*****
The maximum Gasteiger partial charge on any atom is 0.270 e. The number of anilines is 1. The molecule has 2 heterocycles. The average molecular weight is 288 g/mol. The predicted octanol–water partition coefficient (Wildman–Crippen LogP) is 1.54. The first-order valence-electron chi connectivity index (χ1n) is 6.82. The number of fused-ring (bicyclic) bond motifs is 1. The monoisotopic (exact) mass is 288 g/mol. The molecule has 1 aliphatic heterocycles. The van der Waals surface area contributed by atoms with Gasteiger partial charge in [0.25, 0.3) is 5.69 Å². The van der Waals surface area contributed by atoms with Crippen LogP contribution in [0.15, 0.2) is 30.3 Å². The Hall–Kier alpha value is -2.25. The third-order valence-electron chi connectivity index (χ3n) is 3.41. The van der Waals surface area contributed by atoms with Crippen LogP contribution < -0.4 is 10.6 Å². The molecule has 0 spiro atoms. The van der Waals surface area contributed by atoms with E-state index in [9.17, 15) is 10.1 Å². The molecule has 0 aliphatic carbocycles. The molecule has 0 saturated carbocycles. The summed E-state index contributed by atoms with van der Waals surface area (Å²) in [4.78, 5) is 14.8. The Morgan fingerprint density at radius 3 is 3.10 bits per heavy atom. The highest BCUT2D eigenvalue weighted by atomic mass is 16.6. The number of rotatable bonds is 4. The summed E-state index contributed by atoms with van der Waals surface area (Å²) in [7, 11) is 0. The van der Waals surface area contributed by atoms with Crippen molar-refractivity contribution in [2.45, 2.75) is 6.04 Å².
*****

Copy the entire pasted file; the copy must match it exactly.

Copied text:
The maximum Gasteiger partial charge on any atom is 0.270 e. The number of anilines is 1. The molecule has 2 heterocycles. The average molecular weight is 288 g/mol. The predicted octanol–water partition coefficient (Wildman–Crippen LogP) is 1.54. The first-order valence-electron chi connectivity index (χ1n) is 6.82. The number of fused-ring (bicyclic) bond motifs is 1. The monoisotopic (exact) mass is 288 g/mol. The molecule has 1 aliphatic heterocycles. The van der Waals surface area contributed by atoms with Gasteiger partial charge in [0.25, 0.3) is 5.69 Å². The van der Waals surface area contributed by atoms with Crippen LogP contribution in [0.15, 0.2) is 30.3 Å². The Hall–Kier alpha value is -2.25. The third-order valence-electron chi connectivity index (χ3n) is 3.41. The van der Waals surface area contributed by atoms with Crippen LogP contribution < -0.4 is 10.6 Å². The molecule has 0 spiro atoms. The van der Waals surface area contributed by atoms with E-state index in [9.17, 15) is 10.1 Å². The molecule has 0 aliphatic carbocycles. The molecule has 0 saturated carbocycles. The summed E-state index contributed by atoms with van der Waals surface area (Å²) in [4.78, 5) is 14.8. The Morgan fingerprint density at radius 3 is 3.10 bits per heavy atom. The highest BCUT2D eigenvalue weighted by atomic mass is 16.6. The number of rotatable bonds is 4. The summed E-state index contributed by atoms with van der Waals surface area (Å²) in [7, 11) is 0. The van der Waals surface area contributed by atoms with Crippen molar-refractivity contribution in [2.45, 2.75) is 6.04 Å².